MARINE CORPS BASE CAMP LEJEUNE, N.C. --
Though a motorcycle can be a great gas saver, most motorcycles owners don’t ride out of necessity. To these men and women, it’s all about the thrill and freedom of the open road. But, with freedom also comes responsibility. The Marine Corps is constantly searching for unique ways to keep its riders cruising safely.
Marine motorcycle owners must follow strict safety standards, including wearing specific personal protective equipment, informing their commands of bike ownership and taking motorcycle safety courses. The Marine Corps has also found a way to build camaraderie and responsibility among riders Corps-wide by implementing motorcycle mentorship programs.
II Marine Expeditionary Force Headquarters Group is the home of one of these mentorship programs. Motorcycle owners in II MHG participate in periodic rides together, where they not only talk about safety on the road, but also put their words into action.
“It’s not a matter of if an accident will happen, it’s a matter of when … when a rock will fall, when a car will stop suddenly, or when a pothole will be in the middle of the road,” explained 1st Sgt. Robert Sands, the II MHG first sergeant and leader of II MHG’s motorcycle mentorship program. “If they learn the proper techniques now, when they get out there on their own they’ll know what to do.”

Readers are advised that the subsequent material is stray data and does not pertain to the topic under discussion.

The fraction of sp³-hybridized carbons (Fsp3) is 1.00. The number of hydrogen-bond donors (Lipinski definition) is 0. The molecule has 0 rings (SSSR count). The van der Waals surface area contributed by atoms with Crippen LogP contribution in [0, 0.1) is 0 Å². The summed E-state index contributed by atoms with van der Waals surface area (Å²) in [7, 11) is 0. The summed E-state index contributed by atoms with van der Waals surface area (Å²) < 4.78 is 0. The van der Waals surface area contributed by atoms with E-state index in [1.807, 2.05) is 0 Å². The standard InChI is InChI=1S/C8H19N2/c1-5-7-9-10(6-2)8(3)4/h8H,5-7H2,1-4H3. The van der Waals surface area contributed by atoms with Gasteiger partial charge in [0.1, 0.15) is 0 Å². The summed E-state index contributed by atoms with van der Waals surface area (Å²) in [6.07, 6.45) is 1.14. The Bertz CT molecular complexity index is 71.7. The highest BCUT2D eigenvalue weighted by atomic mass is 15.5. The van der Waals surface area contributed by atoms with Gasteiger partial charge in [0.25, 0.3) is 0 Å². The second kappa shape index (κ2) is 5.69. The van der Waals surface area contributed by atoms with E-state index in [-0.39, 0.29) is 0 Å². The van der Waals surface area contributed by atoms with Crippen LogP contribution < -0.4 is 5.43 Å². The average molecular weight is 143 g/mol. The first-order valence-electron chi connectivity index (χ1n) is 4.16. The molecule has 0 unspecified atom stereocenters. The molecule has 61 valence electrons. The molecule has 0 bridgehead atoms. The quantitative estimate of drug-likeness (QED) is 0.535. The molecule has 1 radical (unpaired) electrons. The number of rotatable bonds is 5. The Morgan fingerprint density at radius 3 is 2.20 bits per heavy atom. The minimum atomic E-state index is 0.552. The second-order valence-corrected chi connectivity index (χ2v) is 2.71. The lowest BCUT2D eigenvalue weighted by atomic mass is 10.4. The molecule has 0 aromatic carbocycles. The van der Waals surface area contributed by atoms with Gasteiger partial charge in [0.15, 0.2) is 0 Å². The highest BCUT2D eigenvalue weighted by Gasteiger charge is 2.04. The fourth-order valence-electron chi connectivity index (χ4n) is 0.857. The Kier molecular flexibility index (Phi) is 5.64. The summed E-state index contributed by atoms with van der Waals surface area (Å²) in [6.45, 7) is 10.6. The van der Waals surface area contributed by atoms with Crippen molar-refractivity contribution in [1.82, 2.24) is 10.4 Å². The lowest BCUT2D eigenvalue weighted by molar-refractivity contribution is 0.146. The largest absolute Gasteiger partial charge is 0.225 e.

II MHG’s mentorship program encompasses riders within Headquarters and Service Company. Currently, the program boasts about 45 members, both male and female, who have a wide range of riding experience.
“When we get together, new riders can gain valuable experience from those Marines who have been riding for years,” said Staff Sgt. John Stein, assistant motor transport maintenance chief and motorcycle owner. “Most Marines usually ride alone, but as an avid motorcyclist, you need to master the skill of riding in a group of motorcycles as well as alone; our monthly rides are an excellent way to refine this skill.”
Members of II MHG’s program most recently rode as a group from New River, N.C., to Myrtle Beach, S.C., Aug. 27, 2010. They checked over each others’ motorcycles before they took to the highway, watched over each other on the road, and discussed the ride after they arrived in Myrtle Beach.
Cpl. Cory Garrison, a Marine Corps Integrated Maintenance Management System clerk and member of the mentorship program, said he enjoys the rides he takes with his fellow Marines and understands that even though they are there to learn, they can still have a good time.
“If safe habits are enforced, it may help save the lives of our Marines on the road, because we will ride regardless,” said Garrison. “It is also a great way for Marines to build camaraderie by sharing a passion for something.”
Members of the II MHG motorcycle mentorship program will continue to ride in the name of safety, because, when it comes down to it, the focus remains on saving Marines’ lives.
“The Marine Corps’ most valuable assets are Marines,” Stein explained. “I support anything that will help keep our Marines safe.”